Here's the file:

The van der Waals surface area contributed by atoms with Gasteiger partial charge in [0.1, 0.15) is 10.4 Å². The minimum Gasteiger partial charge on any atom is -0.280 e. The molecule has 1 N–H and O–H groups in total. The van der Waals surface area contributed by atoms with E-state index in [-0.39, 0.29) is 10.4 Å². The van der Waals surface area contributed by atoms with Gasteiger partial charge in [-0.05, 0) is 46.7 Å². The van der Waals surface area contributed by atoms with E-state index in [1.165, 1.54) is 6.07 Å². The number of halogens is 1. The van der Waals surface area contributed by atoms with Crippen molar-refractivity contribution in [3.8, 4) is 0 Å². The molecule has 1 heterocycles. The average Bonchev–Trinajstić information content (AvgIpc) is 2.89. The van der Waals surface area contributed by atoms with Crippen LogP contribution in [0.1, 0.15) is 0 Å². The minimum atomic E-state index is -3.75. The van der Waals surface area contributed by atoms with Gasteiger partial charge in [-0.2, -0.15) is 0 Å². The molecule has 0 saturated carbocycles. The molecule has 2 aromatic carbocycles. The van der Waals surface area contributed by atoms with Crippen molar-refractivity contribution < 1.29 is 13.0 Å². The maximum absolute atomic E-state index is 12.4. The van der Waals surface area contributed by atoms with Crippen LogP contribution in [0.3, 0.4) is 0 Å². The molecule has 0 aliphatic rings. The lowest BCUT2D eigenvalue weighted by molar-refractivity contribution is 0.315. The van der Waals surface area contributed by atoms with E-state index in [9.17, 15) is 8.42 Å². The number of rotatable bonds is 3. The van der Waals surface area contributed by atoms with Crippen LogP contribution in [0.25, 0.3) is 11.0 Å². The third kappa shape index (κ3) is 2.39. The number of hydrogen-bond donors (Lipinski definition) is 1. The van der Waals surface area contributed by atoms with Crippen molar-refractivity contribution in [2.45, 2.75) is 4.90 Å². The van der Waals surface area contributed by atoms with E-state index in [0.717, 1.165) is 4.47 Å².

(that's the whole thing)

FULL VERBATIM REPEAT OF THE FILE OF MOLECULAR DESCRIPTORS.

The van der Waals surface area contributed by atoms with Gasteiger partial charge in [0.1, 0.15) is 10.4 Å². The minimum Gasteiger partial charge on any atom is -0.280 e. The molecule has 1 N–H and O–H groups in total. The van der Waals surface area contributed by atoms with E-state index in [-0.39, 0.29) is 10.4 Å². The van der Waals surface area contributed by atoms with Gasteiger partial charge in [-0.05, 0) is 46.7 Å². The van der Waals surface area contributed by atoms with E-state index in [1.165, 1.54) is 6.07 Å². The number of halogens is 1. The van der Waals surface area contributed by atoms with Crippen molar-refractivity contribution in [3.8, 4) is 0 Å². The molecule has 1 heterocycles. The average Bonchev–Trinajstić information content (AvgIpc) is 2.89. The van der Waals surface area contributed by atoms with Crippen LogP contribution in [0.1, 0.15) is 0 Å². The minimum atomic E-state index is -3.75. The van der Waals surface area contributed by atoms with Gasteiger partial charge in [-0.2, -0.15) is 0 Å². The molecule has 0 saturated carbocycles. The molecule has 2 aromatic carbocycles. The van der Waals surface area contributed by atoms with Crippen molar-refractivity contribution < 1.29 is 13.0 Å². The maximum absolute atomic E-state index is 12.4. The van der Waals surface area contributed by atoms with Crippen LogP contribution in [0.3, 0.4) is 0 Å². The molecule has 0 aliphatic rings. The lowest BCUT2D eigenvalue weighted by molar-refractivity contribution is 0.315. The van der Waals surface area contributed by atoms with E-state index in [9.17, 15) is 8.42 Å². The number of rotatable bonds is 3. The van der Waals surface area contributed by atoms with Crippen LogP contribution in [0.25, 0.3) is 11.0 Å². The third kappa shape index (κ3) is 2.39. The number of hydrogen-bond donors (Lipinski definition) is 1. The van der Waals surface area contributed by atoms with Crippen molar-refractivity contribution in [2.45, 2.75) is 4.90 Å². The van der Waals surface area contributed by atoms with E-state index in [0.717, 1.165) is 4.47 Å².